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James Guy says Team GB are ‘powerful force’ and reveals his steps to success

As the countdown to the rearranged Tokyo 2020 Olympic Games edges ever closer, we focus on the English athletes who will be travelling to Japan.

After two silver medals in the relay events at the Rio Olympics, James Guy says that to be part of the Olympic team for the second time is ‘something truly special’.

Guy finished outside of the medal places in his individual events in 2016 but is looking to bring home ‘a few medals’ from Tokyo.

But he says the experience of his first Games will help when it comes down to the finer details, such as getting in his daily steps!

  • Date of Birth: 26/11/1995
  • Club: Bath National Centre
  • Olympic record: Competed at Rio 2016 Games.

“I think just comparing to Rio, I was one of the youngest there. Guys like Ieuan Lloyd who went to London, Robbie Renwick who was in London as well and Beijing, they told me about just small things like walking everywhere,” said Guy.

“You’ve got to get used to walking, you’re walking 10,000 to 15,000 steps a day. There’s no point getting to the Games and you haven’t walked for two months.

“These little things add up. These little small percentages will take a massive part of you and build up towards the Games but then it’s about fine tuning those little things that are going to make the difference.

“You want to try and be smart with how you do things and rest your legs, rest your body, because it’s about performance at the end of the day and that’s the main thing.

“I think the guys going to Tokyo for their first Games, they won’t actually experience the full true meaning of the Olympic Games but it’s the same for everyone across the world.

“I think Paris will be a bit different but the whole point of going there is to go there and perform and do your best on the day.

“The guys we’ve got on the team they’re young and coming, they want it, they’re hungry and it’s about having that hungriness on the team. It’s nice to see them guys who are hungry for it, they want to do well.

“It’s good for our team ethos and we’re a powerful force.”

‘Once or twice in a lifetime’

On his aspirations for his second Games, Guy says he’s ‘ready for it’ as he gets set to take on the best in the world.

“Being here for the second time now, I was saying to my brother at home that these kind of days happen maybe once or twice in a lifetime – three only if you’re very very lucky,” he added.

“You’ve got to enjoy it. Getting your Olympic kit kind of solidifies that you’re going to the Olympic Games, you’re with the best guys in the country here.

“Being part of that for the second time is something truly special and to say that I’m going to my second Olympics – I’m ready for it.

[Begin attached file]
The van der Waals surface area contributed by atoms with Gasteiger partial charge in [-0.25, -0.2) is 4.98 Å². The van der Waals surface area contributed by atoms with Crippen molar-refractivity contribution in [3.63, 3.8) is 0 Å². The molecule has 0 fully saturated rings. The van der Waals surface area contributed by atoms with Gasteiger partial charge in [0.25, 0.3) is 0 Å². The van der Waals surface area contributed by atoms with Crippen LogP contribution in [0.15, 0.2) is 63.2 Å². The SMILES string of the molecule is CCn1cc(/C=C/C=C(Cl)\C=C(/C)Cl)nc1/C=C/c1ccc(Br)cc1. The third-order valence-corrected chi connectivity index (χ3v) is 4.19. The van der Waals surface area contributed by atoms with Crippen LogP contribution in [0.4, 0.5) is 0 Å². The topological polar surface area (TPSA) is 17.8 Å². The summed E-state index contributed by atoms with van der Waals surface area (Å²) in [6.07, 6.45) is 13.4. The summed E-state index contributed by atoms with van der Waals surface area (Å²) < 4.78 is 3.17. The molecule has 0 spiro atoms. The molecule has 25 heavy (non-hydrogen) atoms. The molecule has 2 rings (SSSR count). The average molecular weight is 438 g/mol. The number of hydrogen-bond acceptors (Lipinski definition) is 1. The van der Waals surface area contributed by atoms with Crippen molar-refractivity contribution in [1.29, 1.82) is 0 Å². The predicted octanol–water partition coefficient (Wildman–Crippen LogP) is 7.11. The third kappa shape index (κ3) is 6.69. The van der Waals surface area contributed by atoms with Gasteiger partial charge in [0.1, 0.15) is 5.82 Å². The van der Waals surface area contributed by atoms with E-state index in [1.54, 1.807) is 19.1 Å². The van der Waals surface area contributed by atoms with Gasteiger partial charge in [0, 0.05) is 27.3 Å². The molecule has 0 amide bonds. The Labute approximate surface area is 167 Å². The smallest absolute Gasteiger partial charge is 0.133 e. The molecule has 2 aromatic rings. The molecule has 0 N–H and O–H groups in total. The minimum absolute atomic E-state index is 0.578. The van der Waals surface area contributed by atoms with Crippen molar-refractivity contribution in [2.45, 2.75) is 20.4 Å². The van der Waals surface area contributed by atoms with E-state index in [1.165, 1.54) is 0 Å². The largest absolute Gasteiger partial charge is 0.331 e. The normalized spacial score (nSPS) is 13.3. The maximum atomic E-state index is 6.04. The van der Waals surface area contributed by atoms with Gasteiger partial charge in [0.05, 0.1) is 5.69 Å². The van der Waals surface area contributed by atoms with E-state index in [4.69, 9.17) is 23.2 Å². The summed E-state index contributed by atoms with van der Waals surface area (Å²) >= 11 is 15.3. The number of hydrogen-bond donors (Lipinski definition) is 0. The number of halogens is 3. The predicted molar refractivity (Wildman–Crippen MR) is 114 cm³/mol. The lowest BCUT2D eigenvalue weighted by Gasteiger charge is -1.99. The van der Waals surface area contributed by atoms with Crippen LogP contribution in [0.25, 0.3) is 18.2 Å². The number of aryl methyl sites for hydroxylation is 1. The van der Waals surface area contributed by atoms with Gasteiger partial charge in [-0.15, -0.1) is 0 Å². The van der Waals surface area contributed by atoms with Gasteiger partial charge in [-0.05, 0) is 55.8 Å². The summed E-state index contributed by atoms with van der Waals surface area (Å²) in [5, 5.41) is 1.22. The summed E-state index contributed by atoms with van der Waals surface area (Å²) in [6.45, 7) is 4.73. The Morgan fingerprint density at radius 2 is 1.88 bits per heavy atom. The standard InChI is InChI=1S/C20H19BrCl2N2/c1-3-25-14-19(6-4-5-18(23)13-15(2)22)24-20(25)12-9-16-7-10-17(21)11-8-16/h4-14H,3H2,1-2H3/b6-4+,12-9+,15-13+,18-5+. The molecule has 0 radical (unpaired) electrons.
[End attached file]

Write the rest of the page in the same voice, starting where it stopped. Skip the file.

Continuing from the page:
“I’m actually enjoying the journey, I’m enjoying being where I am in the sport, I’m enjoying racing the best guys in Europe again.

“A few medals would be quite nice, but at the end of the day I can only focus on myself. The relays especially I know that they’re going to be massive medal contenders, but it’s about doing my bit on the day.

“In the individuals, I’m ranked fourth in 100 Fly in the world and I definitely can drop more, but it’s about racing my race – time will come with that and hopefully I can challenge them top boys in the top spots.”

‘Without them I wouldn’t be where I am today’

James Guy at Rio 2016 Olympics

The Bath National Centre swimmer recalled both where he learned to swim and his first club – the start of his journey to two Olympic Games.

He explains how key they were in helping him build a good attitude towards hard work and helped him learn what it takes to get to the top.

Guy said: “My first club was a place called Trafford Metro in Sale. I learned to swim at a little place called Splash, but my main first teacher was a woman called Moira Hampson.

“If you do know her, she has got me to where I am today, the first real person who taught me how to learn to swim.

“But Trafford Metro was the first club I started off at in red squad. It formed into a new place where Swim Trafford was evolved and it was kind of a young elite group of athletes who were aged between nine and 15.

“A guy called Mike Roberts who coached that as well, he was the guy who set up the hard sessions that ingrained in me about just working hard and having that background of work at a young age.

“Going through, that prepared me for where I am now. I know what it takes to get to the top, I know what hard work is and having that at a young age.

“You don’t see many kids doing that and that’s what I think it takes to get to the top and obviously they were my first real clubs and without them I wouldn’t be where I am today.”